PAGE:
With heavy heart, pro helps late friend's family

Mark Baker during sectional qualifying in Bradenton, Fla., for the 2013 U.S. Open.

When Mark Baker stepped up to the first tee at Ritz-Carlton Members Golf Club, he was only three days removed from stepping into the sanctuary at Living Streams Church.

Baker’s purpose at the Ritz-Carlton: to earn a berth to the 2013 U.S. Open. His purpose at Living Streams: to mourn the death of his friend, Brad Piccirillo.

Baker and Piccirillo met in college at Cal State Bakersfield, where Baker played four years for the men’s golf team and earned NCAA Div. II second-team All-America honors.

Their lives took different paths from there.

Piccirillo moved on to serve in the United States Marine Corps. Baker moved on to pursue a career in professional golf.

Serving his country, Piccirillo traveled to Iraq in the military. Playing the game he loved, Baker traveled to the likes of Torrey Pines this season for his first PGA Tour event.

But because of what happened on Memorial Day, Piccirillo and Baker found themselves together again at the first tee in Bradenton, Fla., as Baker fought to qualify for his first major tournament.

Unfortunately, their time on the course was only in spirit.

Piccirillo had spent a typical Sunday attending church and spending time with his family, then went out to check on his car’s squeaking brakes. The jack didn’t hold, and Piccirillo was caught under the vehicle. He was badly injured.

His family hoped for a miracle, waiting for swelling in his brain to go down, but Piccrillo never pulled through. He died on Memorial Day.

Baker wore a commemorative pin while playing 36 holes on golf’s longest day.

His goal was to finish in the top three of the 56-player field. His heart was broken.

“I knew it was going to be a tough day, because [Brad’s death] happened the week before,” Baker said. “I had four days to get ready and I couldn’t get through a round without crying and I was just practicing. I knew a flight and having a tournament on the mind wasn’t really going to change that.”

Baker struggled in Florida, starting his first round of play with two bogeys and adding a pair of double bogeys within the same 18 holes.

He would finish in a tie for 43rd, well off the top-three cutoff. But Baker was playing for more than just the chance to play in the U.S. Open that day.

Baker called on his friends and supporters through his blog to join him in donating $5 for every birdie he tallied at U.S. Open Sectional qualifying.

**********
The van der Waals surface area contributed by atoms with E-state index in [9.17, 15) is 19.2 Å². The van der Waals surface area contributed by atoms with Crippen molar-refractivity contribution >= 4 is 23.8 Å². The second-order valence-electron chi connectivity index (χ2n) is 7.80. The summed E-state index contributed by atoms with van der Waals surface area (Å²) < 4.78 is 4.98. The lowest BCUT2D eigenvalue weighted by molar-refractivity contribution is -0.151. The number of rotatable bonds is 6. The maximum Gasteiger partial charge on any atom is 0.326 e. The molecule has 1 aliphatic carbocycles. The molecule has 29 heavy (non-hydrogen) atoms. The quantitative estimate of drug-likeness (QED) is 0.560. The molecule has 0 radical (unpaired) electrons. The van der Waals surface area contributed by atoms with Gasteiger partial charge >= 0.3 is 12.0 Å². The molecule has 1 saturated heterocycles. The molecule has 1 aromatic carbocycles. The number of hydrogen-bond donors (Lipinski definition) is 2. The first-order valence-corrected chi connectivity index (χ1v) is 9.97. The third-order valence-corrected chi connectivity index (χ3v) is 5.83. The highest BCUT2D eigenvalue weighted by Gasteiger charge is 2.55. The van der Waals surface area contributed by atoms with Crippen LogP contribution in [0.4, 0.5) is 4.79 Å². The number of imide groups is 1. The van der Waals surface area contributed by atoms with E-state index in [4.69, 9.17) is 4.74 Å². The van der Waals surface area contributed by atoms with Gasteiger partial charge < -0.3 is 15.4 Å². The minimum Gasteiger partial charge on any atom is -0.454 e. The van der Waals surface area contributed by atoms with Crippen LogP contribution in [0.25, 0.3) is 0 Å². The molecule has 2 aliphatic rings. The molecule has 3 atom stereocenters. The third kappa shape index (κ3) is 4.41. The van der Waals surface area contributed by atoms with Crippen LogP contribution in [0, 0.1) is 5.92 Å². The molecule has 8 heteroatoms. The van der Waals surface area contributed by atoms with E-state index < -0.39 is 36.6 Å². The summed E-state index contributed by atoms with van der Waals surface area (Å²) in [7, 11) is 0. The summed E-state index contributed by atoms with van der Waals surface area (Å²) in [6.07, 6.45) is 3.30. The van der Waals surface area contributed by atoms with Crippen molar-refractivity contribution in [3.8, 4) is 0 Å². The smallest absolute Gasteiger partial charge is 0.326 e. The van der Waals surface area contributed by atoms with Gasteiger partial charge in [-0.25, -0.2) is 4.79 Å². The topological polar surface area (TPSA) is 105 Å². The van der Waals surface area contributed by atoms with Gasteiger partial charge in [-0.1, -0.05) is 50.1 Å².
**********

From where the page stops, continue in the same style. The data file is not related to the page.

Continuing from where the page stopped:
Baker named the effort Birdies for Brad. The donations went to a larger effort to support Piccirillo’s family, which was hit at a tough time.

“Birdies for Brad was just some title I threw on it, but I know he was someone who was always trying to do more for other people,” Baker said. “For me to just give money wasn’t enough, I had to at least ask my friends to help as well.”

Piccirillo’s father, Michael, is going through a multi-year battle with cancer. With Michael and Brad Piccirillo’s medical bills, the family is struggling financially and emotionally.

Baker’s fundraising efforts went toward an effort established through the website GoFundMe.com. One of Piccirillo’s closest friends, Kip Shearer, established the project to raise a goal of $50,000 to support the Piccirillo family.

The project has raised a total of $31,612 to date.

“We’re just trying to help out in any way we can. It’s just an incredibly difficult time for the entire family, so any way we can help financially to at least alleviate that stress [is the goal],” Shearer said.

Baker is not the only one who has contributed. More than 275 donors have given through the site.

“It’s been incredible. I didn’t know how much we could raise with the fundraiser,” Shearer said. “Brad touched so many people’s lives through his church, through acting, through serving two tours in the military; he just had so many relationships with so many people. The outpouring of the support from that has been awesome.”

Said Baker: “I thought [the fundraising] had stalled out after the services so I was just trying to help out and keep his memory alive in my own way. I wasn’t really thinking about how much money I could raise; it was, if you can do your thing and play good golf, everything will take care of itself.”

On a break from the PGA Tour Latinoamerica, where he has been playing this season, Baker is hoping to earn berths to as many events as possible. He’ll spend the summer traveling across the country to play in Monday qualifiers, hoping to make the next step.

As he looked back on his time with Piccirillo, Baker couldn’t help but be moved. The memorial service was attended by more than 1,200 people.

“It was probably the most inspirational two hours of my life,” Baker said.

Said Shearer: “Most people want to be remembered by being someone that totally gave themselves to others, loved on them and made them laugh – that’s how [Piccirillo] lived.”

Now, Baker hopes to refocus on his own dreams.

“The first half of my career, I was constantly worried about the money and constantly worried about how I’m going to pay for this. I still am; you kind of have to think of that all the time. You’re worried about not going into debt and just being able to support yourself if you don’t have sponsors,” Baker said. “But in 2009, I said I know how much credit I have and how much I can make, so I’m just going to stop worrying about the money and going to give it two years to just go.”

Piccirillo, an aspiring professional actor and comedian, held a similar mindset.

“I’m not going to stop,” Baker said. “I feel like the dream is right there in the palm of my hand, I just need to close my hand.”

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